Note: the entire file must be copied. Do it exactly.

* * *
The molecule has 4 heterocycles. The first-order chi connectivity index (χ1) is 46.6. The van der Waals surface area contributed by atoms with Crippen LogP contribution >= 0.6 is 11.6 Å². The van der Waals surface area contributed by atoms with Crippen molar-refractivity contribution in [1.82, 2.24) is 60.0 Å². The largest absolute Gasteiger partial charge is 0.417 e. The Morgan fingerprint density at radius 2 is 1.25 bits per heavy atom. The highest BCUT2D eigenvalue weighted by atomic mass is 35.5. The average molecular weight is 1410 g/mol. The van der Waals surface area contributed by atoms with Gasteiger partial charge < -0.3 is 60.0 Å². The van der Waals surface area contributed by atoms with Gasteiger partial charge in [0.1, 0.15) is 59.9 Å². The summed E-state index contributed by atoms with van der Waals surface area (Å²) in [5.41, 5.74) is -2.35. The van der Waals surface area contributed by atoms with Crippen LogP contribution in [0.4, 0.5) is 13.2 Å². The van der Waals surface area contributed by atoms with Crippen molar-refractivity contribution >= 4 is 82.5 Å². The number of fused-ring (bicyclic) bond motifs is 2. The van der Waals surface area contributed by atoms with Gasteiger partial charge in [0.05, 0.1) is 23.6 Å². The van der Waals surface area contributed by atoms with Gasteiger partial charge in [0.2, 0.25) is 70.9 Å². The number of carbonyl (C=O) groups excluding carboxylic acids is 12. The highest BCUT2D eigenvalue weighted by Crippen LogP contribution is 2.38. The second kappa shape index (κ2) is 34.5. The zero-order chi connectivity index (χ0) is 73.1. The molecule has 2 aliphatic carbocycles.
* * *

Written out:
The molecule has 4 heterocycles. The first-order chi connectivity index (χ1) is 46.6. The van der Waals surface area contributed by atoms with Crippen LogP contribution >= 0.6 is 11.6 Å². The van der Waals surface area contributed by atoms with Crippen molar-refractivity contribution in [1.82, 2.24) is 60.0 Å². The largest absolute Gasteiger partial charge is 0.417 e. The Morgan fingerprint density at radius 2 is 1.25 bits per heavy atom. The highest BCUT2D eigenvalue weighted by atomic mass is 35.5. The average molecular weight is 1410 g/mol. The van der Waals surface area contributed by atoms with Gasteiger partial charge < -0.3 is 60.0 Å². The van der Waals surface area contributed by atoms with Gasteiger partial charge in [0.1, 0.15) is 59.9 Å². The summed E-state index contributed by atoms with van der Waals surface area (Å²) in [5.41, 5.74) is -2.35. The van der Waals surface area contributed by atoms with Crippen LogP contribution in [0.4, 0.5) is 13.2 Å². The van der Waals surface area contributed by atoms with Crippen molar-refractivity contribution >= 4 is 82.5 Å². The number of fused-ring (bicyclic) bond motifs is 2. The van der Waals surface area contributed by atoms with Gasteiger partial charge in [0.05, 0.1) is 23.6 Å². The van der Waals surface area contributed by atoms with Gasteiger partial charge in [0.2, 0.25) is 70.9 Å². The number of carbonyl (C=O) groups excluding carboxylic acids is 12. The highest BCUT2D eigenvalue weighted by Crippen LogP contribution is 2.38. The second kappa shape index (κ2) is 34.5. The zero-order chi connectivity index (χ0) is 73.1. The molecule has 2 aliphatic carbocycles.